Halloween or Hallowe’en is a celebration observed in many countries on 31 October, the eve of the Western Christian feast of All Hallows’ Day.
It is also known as Allhalloween, All Hallows’ Eve or All Saints’ Eve.
Halloween’s origins date back more than 2,000 years. On what we consider November 1, Europe’s Celtic peoples celebrated their New Year’s Day, called Samhain (SAH-win).
This day marked the end of summer and the harvest and the beginning of the dark, cold winter, a time of year that was often associated with human death. Celts believed that on the night before the new year, the boundary between the worlds of the living and the dead became blurred. On the night of October 31 they celebrated Samhain, when it was believed that the ghosts of the dead returned to earth.
When the Romans conquered the Celts in the 1st century AD, they added their own festivals of Feralia, commemorating the passing of the dead, and of Pomona, the goddess of the harvest.
In the 7th century AD Pope Boniface IV established All Saints’ Day, originally on May 13, and in the following century, perhaps in an effort to supplant the pagan holiday with a Christian observance, it was moved to November 1. The evening before All Saints’ Day became a holy, or hallowed, eve and thus Halloween.
By the end of the Middle Ages, the secular and the sacred days had merged. The Reformation essentially put an end to the religious holiday among Protestants, although in Britain especially Halloween continued to be celebrated as a secular holiday.
Along with other festivities, the celebration of Halloween was largely forbidden among the early American colonists, although in the 1800s there developed festivals that marked the harvest and incorporated elements of Halloween.
When large numbers of immigrants, including the Irish, went to the United States beginning in the mid 19th century, they took their Halloween customs with them, and in the 20th century Halloween became one of the principal US holidays, particularly among children.
Development of artifacts and symbols associated with Halloween formed over time.
Jack-o’-lanterns are traditionally carried by guisers on All Hallows’ Eve in order to frighten evil spirits. There is a popular Irish Christian folktale associated with the jack-o’-lantern, which in folklore is said to represent a “soul who has been denied entry into both heaven and hell”.
Halloween costumes were traditionally modeled after figures such as vampires, ghosts, skeletons, scary looking witches, and devils. Over time, the costume selection extended to include popular characters from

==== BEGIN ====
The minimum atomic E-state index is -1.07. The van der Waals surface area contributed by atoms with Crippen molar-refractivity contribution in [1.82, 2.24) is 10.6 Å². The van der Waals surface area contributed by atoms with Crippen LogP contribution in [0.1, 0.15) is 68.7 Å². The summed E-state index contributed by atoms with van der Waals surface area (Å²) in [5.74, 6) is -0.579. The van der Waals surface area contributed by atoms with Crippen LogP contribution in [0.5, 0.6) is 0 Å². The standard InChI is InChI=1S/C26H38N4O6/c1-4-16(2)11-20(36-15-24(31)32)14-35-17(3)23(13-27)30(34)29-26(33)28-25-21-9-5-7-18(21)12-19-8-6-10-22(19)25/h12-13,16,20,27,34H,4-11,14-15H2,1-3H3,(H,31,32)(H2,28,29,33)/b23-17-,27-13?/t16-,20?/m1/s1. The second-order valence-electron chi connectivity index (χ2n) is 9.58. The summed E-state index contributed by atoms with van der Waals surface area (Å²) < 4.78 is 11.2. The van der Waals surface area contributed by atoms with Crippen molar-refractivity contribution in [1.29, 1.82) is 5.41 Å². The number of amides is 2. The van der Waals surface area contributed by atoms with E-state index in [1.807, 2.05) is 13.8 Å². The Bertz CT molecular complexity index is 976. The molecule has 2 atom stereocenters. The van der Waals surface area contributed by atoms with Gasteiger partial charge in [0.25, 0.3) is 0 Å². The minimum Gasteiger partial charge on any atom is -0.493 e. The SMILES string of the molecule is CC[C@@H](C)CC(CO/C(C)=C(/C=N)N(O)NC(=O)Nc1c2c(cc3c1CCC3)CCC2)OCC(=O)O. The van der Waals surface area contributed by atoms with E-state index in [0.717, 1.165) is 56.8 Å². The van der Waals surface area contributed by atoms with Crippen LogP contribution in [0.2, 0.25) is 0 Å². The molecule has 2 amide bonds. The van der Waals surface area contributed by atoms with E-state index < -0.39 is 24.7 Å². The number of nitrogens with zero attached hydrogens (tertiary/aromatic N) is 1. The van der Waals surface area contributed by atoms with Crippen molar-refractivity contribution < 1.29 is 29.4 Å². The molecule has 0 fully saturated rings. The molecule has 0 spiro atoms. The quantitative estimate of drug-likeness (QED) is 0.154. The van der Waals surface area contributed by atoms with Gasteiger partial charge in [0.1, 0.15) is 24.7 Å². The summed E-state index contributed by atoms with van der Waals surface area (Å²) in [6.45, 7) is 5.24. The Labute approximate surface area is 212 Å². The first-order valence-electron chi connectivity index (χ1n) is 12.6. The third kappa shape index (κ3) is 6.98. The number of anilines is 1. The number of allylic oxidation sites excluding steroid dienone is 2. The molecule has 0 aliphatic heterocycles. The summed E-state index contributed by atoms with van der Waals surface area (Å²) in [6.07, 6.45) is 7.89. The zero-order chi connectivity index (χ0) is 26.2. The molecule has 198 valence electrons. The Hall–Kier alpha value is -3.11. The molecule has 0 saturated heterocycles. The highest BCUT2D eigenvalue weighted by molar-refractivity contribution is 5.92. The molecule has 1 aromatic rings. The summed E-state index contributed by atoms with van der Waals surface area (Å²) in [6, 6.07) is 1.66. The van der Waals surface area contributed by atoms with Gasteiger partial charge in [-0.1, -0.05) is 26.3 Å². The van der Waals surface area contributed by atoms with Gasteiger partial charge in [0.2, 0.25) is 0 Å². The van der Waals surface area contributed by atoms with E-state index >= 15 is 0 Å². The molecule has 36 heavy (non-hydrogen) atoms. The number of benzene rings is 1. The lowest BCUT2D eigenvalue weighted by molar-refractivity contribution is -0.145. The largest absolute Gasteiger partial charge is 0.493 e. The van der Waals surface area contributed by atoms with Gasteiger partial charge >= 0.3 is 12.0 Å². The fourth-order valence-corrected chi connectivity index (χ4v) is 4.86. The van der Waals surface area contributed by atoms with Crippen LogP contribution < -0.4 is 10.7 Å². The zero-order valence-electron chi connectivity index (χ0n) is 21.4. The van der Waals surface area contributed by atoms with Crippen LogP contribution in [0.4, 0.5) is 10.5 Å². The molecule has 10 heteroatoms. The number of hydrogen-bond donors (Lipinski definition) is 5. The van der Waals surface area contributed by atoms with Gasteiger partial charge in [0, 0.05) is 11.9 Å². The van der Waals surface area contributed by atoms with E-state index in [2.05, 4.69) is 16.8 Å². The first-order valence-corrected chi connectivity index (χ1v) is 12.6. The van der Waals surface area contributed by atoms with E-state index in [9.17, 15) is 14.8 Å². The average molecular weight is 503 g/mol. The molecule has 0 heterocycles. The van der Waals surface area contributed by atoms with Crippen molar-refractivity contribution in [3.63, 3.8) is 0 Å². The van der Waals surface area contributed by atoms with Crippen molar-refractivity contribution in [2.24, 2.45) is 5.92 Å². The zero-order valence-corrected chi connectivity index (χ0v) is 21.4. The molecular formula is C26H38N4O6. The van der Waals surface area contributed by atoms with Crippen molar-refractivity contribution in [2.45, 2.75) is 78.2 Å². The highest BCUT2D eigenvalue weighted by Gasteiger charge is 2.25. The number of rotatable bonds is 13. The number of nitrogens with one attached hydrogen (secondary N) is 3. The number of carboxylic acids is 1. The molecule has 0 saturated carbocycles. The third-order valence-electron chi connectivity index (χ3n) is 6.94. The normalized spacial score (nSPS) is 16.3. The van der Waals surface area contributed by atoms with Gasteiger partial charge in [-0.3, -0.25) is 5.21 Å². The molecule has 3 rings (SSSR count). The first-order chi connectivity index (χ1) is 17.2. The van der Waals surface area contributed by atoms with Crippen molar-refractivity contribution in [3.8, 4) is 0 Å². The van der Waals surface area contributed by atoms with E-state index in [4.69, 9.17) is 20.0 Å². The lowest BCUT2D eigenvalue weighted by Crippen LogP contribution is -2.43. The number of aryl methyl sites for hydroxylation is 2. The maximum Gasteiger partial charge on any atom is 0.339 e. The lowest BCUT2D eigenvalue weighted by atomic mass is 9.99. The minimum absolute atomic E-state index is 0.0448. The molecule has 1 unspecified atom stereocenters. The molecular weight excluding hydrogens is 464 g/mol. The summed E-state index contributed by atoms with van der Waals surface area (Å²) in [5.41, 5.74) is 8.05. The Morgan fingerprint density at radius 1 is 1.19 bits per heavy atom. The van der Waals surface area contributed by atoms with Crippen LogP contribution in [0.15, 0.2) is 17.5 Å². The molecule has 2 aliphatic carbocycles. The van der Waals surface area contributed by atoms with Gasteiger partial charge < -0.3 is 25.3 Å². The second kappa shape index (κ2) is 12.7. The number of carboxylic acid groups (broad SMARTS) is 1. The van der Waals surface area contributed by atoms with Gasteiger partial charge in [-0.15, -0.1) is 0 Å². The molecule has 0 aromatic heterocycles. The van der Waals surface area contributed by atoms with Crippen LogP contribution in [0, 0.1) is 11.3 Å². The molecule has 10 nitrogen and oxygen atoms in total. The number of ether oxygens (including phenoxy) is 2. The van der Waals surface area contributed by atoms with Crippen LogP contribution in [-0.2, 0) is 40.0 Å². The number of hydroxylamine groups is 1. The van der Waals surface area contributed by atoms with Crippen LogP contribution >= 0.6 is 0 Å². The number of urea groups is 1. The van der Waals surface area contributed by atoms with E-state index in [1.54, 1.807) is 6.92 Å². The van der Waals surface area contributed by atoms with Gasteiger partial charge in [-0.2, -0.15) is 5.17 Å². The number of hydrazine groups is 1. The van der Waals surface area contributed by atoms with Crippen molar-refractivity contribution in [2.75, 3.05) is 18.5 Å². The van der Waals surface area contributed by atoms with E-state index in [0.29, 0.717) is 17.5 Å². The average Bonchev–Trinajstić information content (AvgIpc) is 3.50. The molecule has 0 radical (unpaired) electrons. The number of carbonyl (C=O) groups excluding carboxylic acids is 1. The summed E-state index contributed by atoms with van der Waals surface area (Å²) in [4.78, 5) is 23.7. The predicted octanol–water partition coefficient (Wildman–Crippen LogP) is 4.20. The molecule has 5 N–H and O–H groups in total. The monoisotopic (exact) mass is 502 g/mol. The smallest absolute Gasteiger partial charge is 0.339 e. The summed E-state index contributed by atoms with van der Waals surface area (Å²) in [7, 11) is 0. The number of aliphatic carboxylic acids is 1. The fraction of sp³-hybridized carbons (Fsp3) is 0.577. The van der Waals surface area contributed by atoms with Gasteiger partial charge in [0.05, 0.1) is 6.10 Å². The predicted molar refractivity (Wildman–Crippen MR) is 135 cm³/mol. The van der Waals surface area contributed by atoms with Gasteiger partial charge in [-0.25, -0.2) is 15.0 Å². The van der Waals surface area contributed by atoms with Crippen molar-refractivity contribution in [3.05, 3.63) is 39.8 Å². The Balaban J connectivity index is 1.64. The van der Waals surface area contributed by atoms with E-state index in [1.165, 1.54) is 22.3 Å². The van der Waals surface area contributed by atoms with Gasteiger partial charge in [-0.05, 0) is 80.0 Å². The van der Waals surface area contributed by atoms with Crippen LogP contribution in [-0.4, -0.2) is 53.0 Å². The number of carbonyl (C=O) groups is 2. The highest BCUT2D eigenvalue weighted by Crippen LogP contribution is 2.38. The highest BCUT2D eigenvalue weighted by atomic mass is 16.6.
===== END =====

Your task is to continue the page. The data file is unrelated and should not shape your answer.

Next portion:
fiction, celebrities, and generic archetypes such as ninjas and princesses.
Halloween activities include trick-or-treating, attending Halloween costume parties, carving pumpkins into jack-o’-lanterns, lighting bonfires, apple bobbing, divination games, playing pranks, visiting haunted attractions, telling scary stories, as well as watching horror films.
A jack-o’-lantern’s name comes from the reported phenomenon of strange lights flickering over peat bogs, called will-o’-the-wisps or jack-o’-lanterns. The name is also tied to the Irish legend of Stingy Jack, a drunkard who bargains with Satan and is doomed to roam the Earth with only a hollowed turnip to light his way.
The record for the most lit Jack-o’-lanterns on display is 30,128 in an event organised by Camp Sunshine at the Life is good Pumpkin Festival in Boston, Massachusetts, USA, on 21 October 2006.
The largest jack o’lantern was carved by Scott Cully (USA) from a pumpkin weighing 821.23 kg (1,810.5 lb) in Bronx, New York, USA, on 30 October 2010.
The fastest time to carve a face into a pumpkin is 20.1 seconds, by David Finkle (UK), who achieved his record for BBC’s Countryfile programme, in Colchester, UK, on 7 October 2010.
The yearly New York’s Village Halloween Parade was begun in 1974 – it is the world’s largest Halloween parade and America’s only major nighttime parade, attracting more than 60,000 costumed participants, two million spectators, and a worldwide television audience.
The largest Halloween gathering was achieved by 17,777 participants at an event organised by the New Orleans Saints and NBC Sports (both USA) at the Superdome in New Orleans, Louisiana, USA, on 31 October 2010. The attempt was filmed as part of the nationwide broadcast of “Sunday Night Football” on NBC during which the New Orleans Saints defeated the Pittsburgh Steelers.
Scary Halloween movies have a long history of being box office hits. Classic Halloween movies include the “Halloween” franchise, based on the 1978 original film directed by John Carpenter and starring Donald Pleasance, Nick Castle, Jamie Lee Curtis and Tony Moran. In “Halloween,” a young boy named Michael Myers murders his 17-year-old sister and is committed to jail, only to escape as a teen on Halloween night and seek out his old home, and a new target.
Considered a classic horror film down to its spooky soundtrack, “Halloween” inspired other iconic “slasher films” like “Scream,” “Nightmare on Elm Street” and “Friday the 13.” More family-friendly Halloween movies
include “Hocus Pocus,” “The Nightmare Before Christmas,” “Beetlejuice” and “It’s the Great Pumpkin, Charlie Brown.”